How Can Life Experiences Shape Food Preferences?

by | Sep 13, 2022 | Issue 155, Issues | 0 comments

The food we eat is one of the most important things that affect our health and quality of life, which is why it is essential to explore what drives our...

The food we eat is one of the most important things that affect our health and quality of life, which is why it is essential to explore what drives our food choices and why we make the choices we do. 

Many factors influence our tastes and preferences. Culture, religion, what we were taught when we were younger and even the country where you live can impact your food preferences.  


Genetic Influence on Food Preferences

It is important to keep in mind that many factors influence what kind of food we like, and some are more important than others. People tend to have food preferences based on their biology (e.g., inborn feelings and tastes) because they can’t control these factors. For example, kids grow up with an innate idea about their food preferences, which often comes from their parents’ tastes.

There are also evolutionary reasons that influence our food preferences. If your ancestors ate a particular type of food, your body might have developed specific tastes that make you want to eat that same food. For example, if your ancestors were hunter-gatherers, you’re probably on team meat. On the other hand, if your ancestors were primarily farmers, you might prefer grains and vegetables.


Economic Factors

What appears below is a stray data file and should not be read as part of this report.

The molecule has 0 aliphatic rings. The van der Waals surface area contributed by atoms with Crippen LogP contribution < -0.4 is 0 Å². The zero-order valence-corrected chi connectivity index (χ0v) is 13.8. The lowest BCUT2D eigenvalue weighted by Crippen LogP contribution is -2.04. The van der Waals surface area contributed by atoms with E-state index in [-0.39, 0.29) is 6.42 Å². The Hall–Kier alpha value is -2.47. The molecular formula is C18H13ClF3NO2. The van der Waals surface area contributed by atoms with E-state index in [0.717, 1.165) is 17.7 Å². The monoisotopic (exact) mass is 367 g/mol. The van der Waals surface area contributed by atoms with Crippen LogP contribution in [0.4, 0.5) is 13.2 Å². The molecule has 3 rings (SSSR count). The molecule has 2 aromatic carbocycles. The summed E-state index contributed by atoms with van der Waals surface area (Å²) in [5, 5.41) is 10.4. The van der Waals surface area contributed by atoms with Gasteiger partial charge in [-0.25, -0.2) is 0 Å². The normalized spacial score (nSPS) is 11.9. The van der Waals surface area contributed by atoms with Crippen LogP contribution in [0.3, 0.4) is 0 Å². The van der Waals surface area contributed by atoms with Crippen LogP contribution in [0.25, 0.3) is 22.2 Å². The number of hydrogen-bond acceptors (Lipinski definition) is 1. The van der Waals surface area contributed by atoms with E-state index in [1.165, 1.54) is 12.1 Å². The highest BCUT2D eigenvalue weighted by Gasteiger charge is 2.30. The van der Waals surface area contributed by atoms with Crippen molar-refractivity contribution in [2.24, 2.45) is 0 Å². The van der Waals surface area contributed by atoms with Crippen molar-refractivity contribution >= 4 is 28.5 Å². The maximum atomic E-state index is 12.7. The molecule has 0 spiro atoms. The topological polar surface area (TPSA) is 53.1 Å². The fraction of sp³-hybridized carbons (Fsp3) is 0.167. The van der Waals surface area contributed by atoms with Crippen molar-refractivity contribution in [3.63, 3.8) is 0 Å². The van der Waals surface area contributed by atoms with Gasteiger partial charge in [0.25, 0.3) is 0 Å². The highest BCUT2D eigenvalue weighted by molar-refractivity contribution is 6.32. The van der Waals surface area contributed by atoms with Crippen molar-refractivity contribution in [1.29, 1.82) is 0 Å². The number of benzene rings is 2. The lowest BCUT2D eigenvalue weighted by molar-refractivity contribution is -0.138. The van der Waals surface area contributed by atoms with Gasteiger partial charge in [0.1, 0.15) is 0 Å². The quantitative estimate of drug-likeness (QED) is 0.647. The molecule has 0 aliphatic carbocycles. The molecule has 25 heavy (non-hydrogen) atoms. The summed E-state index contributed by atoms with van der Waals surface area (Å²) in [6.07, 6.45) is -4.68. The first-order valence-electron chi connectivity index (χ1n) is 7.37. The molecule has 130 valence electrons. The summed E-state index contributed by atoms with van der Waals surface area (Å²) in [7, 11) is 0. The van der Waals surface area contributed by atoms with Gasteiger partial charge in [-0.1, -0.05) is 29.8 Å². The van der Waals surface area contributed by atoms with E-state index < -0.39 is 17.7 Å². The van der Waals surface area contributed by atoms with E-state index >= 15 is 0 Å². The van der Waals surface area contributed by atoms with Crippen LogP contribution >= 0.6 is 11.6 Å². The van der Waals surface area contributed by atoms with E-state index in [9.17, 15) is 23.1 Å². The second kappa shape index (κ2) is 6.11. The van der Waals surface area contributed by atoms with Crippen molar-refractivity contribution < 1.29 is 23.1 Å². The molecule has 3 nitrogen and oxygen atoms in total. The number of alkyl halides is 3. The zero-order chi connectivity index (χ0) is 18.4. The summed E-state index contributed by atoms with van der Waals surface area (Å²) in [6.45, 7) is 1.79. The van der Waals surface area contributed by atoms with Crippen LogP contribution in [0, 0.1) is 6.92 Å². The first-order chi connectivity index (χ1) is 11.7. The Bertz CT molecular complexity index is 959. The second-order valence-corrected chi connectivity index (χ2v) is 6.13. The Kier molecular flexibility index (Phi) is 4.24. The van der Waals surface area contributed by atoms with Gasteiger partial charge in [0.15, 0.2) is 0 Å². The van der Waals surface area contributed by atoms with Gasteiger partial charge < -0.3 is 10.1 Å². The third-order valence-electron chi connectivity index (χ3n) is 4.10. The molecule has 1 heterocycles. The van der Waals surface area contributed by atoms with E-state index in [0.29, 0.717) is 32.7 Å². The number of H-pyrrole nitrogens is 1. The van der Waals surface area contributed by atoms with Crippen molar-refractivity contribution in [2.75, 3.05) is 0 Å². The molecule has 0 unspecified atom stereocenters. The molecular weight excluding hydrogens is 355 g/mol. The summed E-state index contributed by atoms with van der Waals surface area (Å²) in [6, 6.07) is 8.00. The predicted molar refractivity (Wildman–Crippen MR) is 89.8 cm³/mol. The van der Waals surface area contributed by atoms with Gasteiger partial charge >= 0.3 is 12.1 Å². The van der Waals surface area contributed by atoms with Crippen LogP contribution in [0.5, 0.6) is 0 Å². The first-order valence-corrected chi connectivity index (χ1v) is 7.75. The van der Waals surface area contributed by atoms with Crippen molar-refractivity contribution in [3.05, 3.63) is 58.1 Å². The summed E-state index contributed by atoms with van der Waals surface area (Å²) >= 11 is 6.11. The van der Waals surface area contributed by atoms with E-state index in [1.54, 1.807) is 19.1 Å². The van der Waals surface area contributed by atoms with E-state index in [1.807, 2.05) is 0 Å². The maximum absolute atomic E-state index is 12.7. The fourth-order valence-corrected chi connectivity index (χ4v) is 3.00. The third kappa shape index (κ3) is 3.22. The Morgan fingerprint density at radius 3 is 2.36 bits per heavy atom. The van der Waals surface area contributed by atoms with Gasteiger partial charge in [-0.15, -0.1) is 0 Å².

Economic factors can affect your food preferences. Often, food choices depend on food affordability and availability in your living area. Income fluctuations can also change your preferences. 

In the consumption process, people pay attention not only to the available food type and its taste but also to prices. Thus, economic factors influence consumer preferences. For example, when an individual’s increased earnings allow for a better quality of living, such as healthier restaurant choices or more expensive products, they tend to be more careful in choosing food items. Preference for organically grown produce is a good example of the effect of economic factors on consumer preferences. 


Cultural and Religious Experiences

Cultural and religious beliefs influence food consumption and preferences as well. For example, followers of Judaism eat kosher food. Followers of Islam only consume halal foods to be able to obey their faith, which restricts them from eating food such as pork.

People who are vegan or vegetarian do not consume any animal products such as meat or dairy products. Vegans also avoid eating food produced by animals, such as honey.

Many cultures have their own set of food preferences. For example, in most Southeast Asian countries, every meal is prepared with rice. In other countries, especially in Europe, people prefer to eat their meals with bread. 

Food preferences can also be influenced by advertising, which often promotes certain foods while discouraging others. This diet culture is especially prominent in North America, where many people are targeted with advertisements for highly-processed and sugary foods.

Places with a strong influence from a long-established culture still prefer traditional food over the more popular processed foods. Some cultures have a high-fat diet, such as the Inuit in North America and the Maasai in Africa. Other cultures have a very low-fat diet, such as that of the Okinawans, who consume a lot of vegetables and root crops. 


A Parting Reminder

Several factors can affect our food preferences, including life experiences. Some tastes may be acquired through exposure to certain foods, while others respond to certain dishes’ positive or negative experiences. Our environment and culture can also play a role in shaping our tastes. Ultimately, it is important to be open to new flavors and experiment with different foods to develop a well-rounded palate.

Peter C

Peter C